4 tips to boost your credit score

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Raising your credit score isn’t exactly the first thought for most people until it’s time to get a loan. People with good credit are more likely to get the loan they need and will get lower interest rates, which ultimately means saving money. If you’d like to boost your credit score, incorporate the tips below to maximize your score.

By understanding the five factors that make up your credit score, you will be better equipped to improve your score:

Your payment history – 35%. Are you paying on time, am I late or have you missed payments? Payment history is the biggest determinant of your credit score because it really represents how good you are as a borrower.

credit score

> Amount currently due – 30%. This refers to your ability; in other words, how much of your available credit are you using? Borrowing less than 35% of your capacity will help prevent your credit score from being negatively impacted. For example, if you have the ability to borrow $ 20,000, you will only want to borrow less than $ 7,000 to prove your responsibility for managing the money.

> Length of your credit history – 15%. The longer you have credit at your disposal, the better. If you are thinking of closing accounts, do not close ones you have been open for a long time; it is better to close the most recent ones.

> Number of new accounts – 10%. Don’t open new accounts too quickly, particularly if you have a short credit history. New accounts will lower the average age of your account, which could affect your score if you don’t have much other credit information.

> Types of credit – 10%. It’s best to have a balanced mix of credit cards, retail accounts, installment loans, and / or mortgages.

So now that you know what helps determine your score, let’s dive into how you can proactively increase your credit score.

1. Pay your credit cards
The second most important factor in determining your credit score is your ability. By discounting your credit cards, you immediately increase your capacity which, in turn, will increase your score. For example, if you have a credit card with $ 10,000 of available credit and a balance of $ 5,000, you are borrowing 50% of your capacity. If you can pay that card to say $ 1,000, then your borrowing ability just went up … and so did your score!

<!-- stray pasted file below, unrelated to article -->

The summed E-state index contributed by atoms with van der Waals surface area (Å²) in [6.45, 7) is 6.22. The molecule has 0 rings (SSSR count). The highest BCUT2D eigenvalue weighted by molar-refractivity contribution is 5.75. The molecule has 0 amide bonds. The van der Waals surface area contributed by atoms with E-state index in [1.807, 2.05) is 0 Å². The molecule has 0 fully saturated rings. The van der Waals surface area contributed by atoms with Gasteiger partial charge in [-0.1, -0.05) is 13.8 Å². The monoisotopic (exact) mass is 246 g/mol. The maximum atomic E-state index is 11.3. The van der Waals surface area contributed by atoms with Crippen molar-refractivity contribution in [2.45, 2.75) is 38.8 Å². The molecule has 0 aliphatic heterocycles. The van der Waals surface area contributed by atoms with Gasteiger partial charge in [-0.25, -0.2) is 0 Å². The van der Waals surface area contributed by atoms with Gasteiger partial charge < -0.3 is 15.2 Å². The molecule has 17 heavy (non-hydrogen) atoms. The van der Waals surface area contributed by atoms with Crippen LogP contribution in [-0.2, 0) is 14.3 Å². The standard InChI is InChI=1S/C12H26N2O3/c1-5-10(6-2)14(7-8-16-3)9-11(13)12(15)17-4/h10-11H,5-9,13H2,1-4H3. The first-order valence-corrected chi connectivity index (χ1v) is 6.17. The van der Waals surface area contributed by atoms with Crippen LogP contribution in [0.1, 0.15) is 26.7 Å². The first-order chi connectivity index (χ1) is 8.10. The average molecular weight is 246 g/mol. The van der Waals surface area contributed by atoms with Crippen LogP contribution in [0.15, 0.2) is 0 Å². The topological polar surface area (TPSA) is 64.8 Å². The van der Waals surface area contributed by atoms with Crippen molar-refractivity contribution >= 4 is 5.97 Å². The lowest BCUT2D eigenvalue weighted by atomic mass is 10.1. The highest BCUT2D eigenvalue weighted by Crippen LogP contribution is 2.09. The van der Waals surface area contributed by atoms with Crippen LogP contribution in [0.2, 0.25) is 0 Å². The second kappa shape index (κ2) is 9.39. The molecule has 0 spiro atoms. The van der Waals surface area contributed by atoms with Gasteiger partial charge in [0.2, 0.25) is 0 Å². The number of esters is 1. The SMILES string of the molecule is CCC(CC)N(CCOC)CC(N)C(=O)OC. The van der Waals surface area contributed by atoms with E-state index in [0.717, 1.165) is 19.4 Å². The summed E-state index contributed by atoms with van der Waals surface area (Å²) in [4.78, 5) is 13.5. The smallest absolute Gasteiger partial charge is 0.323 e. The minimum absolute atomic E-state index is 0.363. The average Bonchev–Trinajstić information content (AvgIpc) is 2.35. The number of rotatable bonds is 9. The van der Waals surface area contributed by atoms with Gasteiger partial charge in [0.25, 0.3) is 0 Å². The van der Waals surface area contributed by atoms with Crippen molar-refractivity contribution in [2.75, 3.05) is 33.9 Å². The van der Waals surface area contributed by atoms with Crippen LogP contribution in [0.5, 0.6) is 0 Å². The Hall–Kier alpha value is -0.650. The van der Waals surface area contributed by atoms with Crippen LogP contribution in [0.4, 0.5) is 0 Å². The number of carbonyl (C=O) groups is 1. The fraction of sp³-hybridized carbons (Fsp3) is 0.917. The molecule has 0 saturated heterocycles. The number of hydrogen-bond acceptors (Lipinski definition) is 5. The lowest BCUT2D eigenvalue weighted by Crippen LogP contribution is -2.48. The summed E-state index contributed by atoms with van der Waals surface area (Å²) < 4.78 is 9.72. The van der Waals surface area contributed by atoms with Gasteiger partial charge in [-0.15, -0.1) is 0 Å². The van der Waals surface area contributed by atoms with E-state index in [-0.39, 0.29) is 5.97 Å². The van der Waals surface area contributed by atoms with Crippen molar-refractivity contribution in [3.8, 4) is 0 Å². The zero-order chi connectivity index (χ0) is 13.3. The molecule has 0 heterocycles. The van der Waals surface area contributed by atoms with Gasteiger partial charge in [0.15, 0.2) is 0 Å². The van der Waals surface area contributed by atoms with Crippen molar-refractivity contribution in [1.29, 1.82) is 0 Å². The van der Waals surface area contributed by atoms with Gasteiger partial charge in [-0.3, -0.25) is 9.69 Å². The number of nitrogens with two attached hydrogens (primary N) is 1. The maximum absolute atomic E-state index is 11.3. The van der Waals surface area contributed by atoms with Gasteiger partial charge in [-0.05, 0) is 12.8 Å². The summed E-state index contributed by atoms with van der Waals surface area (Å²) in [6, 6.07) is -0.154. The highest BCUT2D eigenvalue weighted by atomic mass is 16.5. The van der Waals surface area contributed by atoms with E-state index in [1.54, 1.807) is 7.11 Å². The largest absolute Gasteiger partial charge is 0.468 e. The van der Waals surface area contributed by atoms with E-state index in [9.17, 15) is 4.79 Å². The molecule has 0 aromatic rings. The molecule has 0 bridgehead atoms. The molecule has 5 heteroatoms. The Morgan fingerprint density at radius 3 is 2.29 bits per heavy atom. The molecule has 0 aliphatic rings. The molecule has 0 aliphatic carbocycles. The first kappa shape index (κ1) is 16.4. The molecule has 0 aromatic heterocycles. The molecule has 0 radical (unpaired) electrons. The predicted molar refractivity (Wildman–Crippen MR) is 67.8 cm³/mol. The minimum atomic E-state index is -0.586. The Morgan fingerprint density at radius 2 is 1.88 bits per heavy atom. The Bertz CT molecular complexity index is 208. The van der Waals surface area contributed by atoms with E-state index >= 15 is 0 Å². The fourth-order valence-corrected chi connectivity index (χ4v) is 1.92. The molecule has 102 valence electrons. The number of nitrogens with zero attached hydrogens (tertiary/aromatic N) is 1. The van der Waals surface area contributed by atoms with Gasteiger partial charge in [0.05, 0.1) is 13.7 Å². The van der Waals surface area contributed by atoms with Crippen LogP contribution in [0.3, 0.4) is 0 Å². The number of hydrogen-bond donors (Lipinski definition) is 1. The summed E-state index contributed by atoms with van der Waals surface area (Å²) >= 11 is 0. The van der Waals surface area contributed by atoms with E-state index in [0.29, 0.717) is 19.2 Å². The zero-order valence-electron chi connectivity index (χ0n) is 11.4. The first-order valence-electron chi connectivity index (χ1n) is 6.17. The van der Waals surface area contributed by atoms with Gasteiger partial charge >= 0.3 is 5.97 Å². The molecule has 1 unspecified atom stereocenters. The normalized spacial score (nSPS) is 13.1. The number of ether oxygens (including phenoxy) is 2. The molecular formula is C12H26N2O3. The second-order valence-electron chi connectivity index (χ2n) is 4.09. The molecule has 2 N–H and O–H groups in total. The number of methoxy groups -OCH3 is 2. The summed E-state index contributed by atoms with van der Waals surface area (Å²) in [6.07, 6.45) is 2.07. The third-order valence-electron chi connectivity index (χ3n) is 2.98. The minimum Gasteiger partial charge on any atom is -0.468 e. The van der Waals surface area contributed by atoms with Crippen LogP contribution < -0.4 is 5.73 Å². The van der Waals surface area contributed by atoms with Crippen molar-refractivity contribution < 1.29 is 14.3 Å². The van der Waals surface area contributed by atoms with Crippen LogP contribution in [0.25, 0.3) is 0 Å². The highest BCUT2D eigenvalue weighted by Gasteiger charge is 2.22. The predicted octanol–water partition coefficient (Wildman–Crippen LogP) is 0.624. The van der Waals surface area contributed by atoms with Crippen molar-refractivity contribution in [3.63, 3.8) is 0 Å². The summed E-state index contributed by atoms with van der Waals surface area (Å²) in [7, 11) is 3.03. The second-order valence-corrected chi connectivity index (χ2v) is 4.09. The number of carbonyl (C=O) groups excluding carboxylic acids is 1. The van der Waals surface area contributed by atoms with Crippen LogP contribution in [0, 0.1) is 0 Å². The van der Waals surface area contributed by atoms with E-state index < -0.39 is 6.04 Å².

2. Ask your credit card manager for an increase in your credit limit
Aside from paying your credit card, another way to increase your capacity is to ask for a credit limit increase. In many cases, credit card issuers will increase limits on customers with good credit history. If you can’t get a raise with your current card, consider opening a new credit card. Although a thorough investigation of your credit report may temporarily reduce your score, the additional lending capacity will outweigh the decrease, particularly as capacity is 30% weighted in determining your score.

3. Automate your payments
Some late payments are not an automatic score killer; however, if you are making late payments, you may want to start automating payments using online banking. Making payments on time is one of the most important factors in your score, so make it as easy as possible by setting up automatic payments.

4. Check your credit report
Make sure there are no incorrectly listed late payments and that the amount owed for each account is correct. If you find errors, dispute them with the credit department. You have three FICO credit scores, one for each of the three bureaus: Equifax, TransUnion, and Experian. You are entitled to a free report from each agency every 12 months. You can obtain your report online at annualcreditreport.com or by calling 877.322.8228.

Improving your credit takes time, but the financial benefits are high! If you want a free credit score analysis and to get personalized advice, then let’s begin.

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